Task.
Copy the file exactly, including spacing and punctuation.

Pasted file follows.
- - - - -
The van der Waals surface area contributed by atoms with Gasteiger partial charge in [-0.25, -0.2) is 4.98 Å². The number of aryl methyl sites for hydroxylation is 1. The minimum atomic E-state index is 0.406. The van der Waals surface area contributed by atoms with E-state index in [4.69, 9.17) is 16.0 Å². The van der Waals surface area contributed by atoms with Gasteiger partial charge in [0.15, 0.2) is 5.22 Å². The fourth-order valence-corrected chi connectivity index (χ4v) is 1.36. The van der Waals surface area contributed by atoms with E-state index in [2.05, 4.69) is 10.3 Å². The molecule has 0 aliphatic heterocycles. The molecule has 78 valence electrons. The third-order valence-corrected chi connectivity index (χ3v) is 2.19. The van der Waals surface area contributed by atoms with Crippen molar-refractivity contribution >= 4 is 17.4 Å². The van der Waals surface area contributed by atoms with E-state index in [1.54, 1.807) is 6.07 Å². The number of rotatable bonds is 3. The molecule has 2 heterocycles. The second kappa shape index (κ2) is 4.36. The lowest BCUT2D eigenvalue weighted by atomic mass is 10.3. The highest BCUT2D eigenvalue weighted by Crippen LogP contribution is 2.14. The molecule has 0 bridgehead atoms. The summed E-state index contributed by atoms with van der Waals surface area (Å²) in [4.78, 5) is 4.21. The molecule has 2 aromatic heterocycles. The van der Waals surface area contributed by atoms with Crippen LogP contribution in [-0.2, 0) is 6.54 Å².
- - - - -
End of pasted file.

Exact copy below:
The van der Waals surface area contributed by atoms with Gasteiger partial charge in [-0.25, -0.2) is 4.98 Å². The number of aryl methyl sites for hydroxylation is 1. The minimum atomic E-state index is 0.406. The van der Waals surface area contributed by atoms with E-state index in [4.69, 9.17) is 16.0 Å². The van der Waals surface area contributed by atoms with Gasteiger partial charge in [0.15, 0.2) is 5.22 Å². The fourth-order valence-corrected chi connectivity index (χ4v) is 1.36. The van der Waals surface area contributed by atoms with E-state index in [2.05, 4.69) is 10.3 Å². The molecule has 0 aliphatic heterocycles. The molecule has 78 valence electrons. The third-order valence-corrected chi connectivity index (χ3v) is 2.19. The van der Waals surface area contributed by atoms with Crippen molar-refractivity contribution >= 4 is 17.4 Å². The van der Waals surface area contributed by atoms with E-state index in [1.54, 1.807) is 6.07 Å². The number of rotatable bonds is 3. The molecule has 2 heterocycles. The second kappa shape index (κ2) is 4.36. The lowest BCUT2D eigenvalue weighted by atomic mass is 10.3. The highest BCUT2D eigenvalue weighted by Crippen LogP contribution is 2.14. The molecule has 0 bridgehead atoms. The summed E-state index contributed by atoms with van der Waals surface area (Å²) in [4.78, 5) is 4.21. The molecule has 2 aromatic heterocycles. The van der Waals surface area contributed by atoms with Crippen LogP contribution in [-0.2, 0) is 6.54 Å².